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Biology Articles » Immunobiology » Efficiency of the immunome protein interaction network increases during evolution » Background

- Efficiency of the immunome protein interaction network increases during evolution

Evolutionary pressures shaping protein interaction networks are practically unexplored, although the importance of such studies has been recognized [1]. The earlier studies addressing this question analyzed the conservation of network motives [2-5], or the rate of link dynamics in interaction networks [6,7]. Although the importance of different protein properties to the evolution rates of proteins has been questioned [8-10], proteins interacting with multiple partners simultaneously have been shown to have a slower pace of evolution [11]. Thus, the properties of interaction networks can be thought to influence the evolution of organisms. More general knowledge about the effectors shaping protein interaction networks would give insights on several aspects of the formation of complex biological systems.

For detailed analysis of the evolution of a protein-protein interaction (PPI) network it is necessary to have knowledge about the emergence of all the proteins in the network and their interactions. Some investigations in this line have been presented [12,13]. The problem is that the steps which lead to the current situation cannot be directly addressed. To be able to follow the development in biological systems, information about biological evolution should be applied. One attempt in this direction was to use so-called isotemporal categories to express the appearance of a gene or protein in organisms [14].

DNA and protein sequences hold their past in their structure, which can be reconstructed with the standard tools of phylogenetics. Here we performed to our knowledge the first PPI network analysis utilizing phylogenetic information. One of the reasons for the lack of this kind of study is the problem of obtaining accurate and validated data for a system that covers the biological network, its gene and protein constituents and their evolutionary history and homologs. We have collected such data for the human immune system.

The human immune system, which is one of the most complex biological machineries, has been widely investigated at the molecular, cellular and organ level in its normal state and during disease. It is a very complex system built up from several different tissues, cell types, molecules and processes. The evolutionary history of the human immune system is widely studied (see e.g. [15]), but we still need new data to complete the picture.

The Essential Human Immunome is a reference collection of genes and proteins involved in human immunity which is distributed in the Immunome database [16,17]. Evolutionary data for all these proteins is collected in the ImmTree database [18]. Experimentally verified protein-protein interaction data for the immunome proteins was collected from the Human Protein Reference Database (HPRD) [19] and used to reconstruct the protein interaction network.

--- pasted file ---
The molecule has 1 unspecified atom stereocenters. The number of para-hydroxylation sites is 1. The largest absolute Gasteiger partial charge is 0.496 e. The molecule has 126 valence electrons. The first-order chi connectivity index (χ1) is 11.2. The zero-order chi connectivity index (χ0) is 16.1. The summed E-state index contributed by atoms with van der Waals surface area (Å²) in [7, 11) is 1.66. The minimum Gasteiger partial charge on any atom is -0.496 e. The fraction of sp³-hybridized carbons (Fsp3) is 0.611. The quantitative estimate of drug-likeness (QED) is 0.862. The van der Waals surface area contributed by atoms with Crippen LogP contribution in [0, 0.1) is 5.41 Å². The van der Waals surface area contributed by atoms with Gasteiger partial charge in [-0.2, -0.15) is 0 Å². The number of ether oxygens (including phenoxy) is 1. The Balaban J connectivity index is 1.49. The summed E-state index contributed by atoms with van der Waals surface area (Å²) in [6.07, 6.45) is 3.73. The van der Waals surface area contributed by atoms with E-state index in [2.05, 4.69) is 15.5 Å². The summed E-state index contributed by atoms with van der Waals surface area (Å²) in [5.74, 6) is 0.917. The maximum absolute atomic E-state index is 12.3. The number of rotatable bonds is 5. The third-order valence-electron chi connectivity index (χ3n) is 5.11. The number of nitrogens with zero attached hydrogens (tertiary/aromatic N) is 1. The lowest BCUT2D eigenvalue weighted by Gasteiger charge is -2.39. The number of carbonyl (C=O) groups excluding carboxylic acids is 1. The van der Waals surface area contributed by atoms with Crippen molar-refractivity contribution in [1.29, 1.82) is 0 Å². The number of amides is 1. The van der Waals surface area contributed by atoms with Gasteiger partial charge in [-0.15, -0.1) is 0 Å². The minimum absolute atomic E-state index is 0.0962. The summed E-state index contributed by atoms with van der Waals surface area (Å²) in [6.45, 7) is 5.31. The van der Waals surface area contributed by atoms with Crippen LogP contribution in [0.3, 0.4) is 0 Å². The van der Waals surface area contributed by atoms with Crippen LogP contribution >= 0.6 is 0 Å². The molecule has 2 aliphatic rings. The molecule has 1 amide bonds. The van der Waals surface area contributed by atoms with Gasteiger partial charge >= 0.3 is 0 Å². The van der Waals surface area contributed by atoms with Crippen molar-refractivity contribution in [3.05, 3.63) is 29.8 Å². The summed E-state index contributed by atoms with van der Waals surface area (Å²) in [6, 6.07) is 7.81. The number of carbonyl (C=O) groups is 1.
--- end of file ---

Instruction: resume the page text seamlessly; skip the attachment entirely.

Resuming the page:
Recently, several studies have been published about natural networks [20], ranging from social interactions [21,22] via protein-protein interactions [23,24] to the spreading of epidemics [25] as well as human made networks like telecommunication networks [26,27] and the Internet [28,29]. It was initially surprising that the different networks share several common characteristics, which suggests common organizing principles for their emergence [30].

Preferential attachment [31-33] suggests that a new protein is more likely to be connected to a highly connected protein than to a protein with fewer interactions. Networks built up according to this principle, have been shown to have scale free characteristics [34,35]. Scale free networks have been detected from several different sources, but thus far it has been very rare to observe the preferential attachment rule at work, especially in the case of protein interaction networks [36,37].

The evolution and development of networks has been widely studied [38,39]. Many earlier reports on the evolution of protein interaction networks have focused on yeast high throughput datasets [14,40,41]. Evolutionary comparisons have been limited to a few reference genomes. The new dataset on the human immunome [16] related proteins and their evolution allowed us to assign evolutionary levels to the proteins [18]. These levels can be interpreted as indicating the steps of emergence of proteins. Reliable protein interaction data can be assigned from HPRD, which contains experimentally verified interactions from literature [19]. We studied the emergence of the immunome PPI network and elucidated which of the network parameters are shaped by evolutionary pressures and how these parameters have changed during time.

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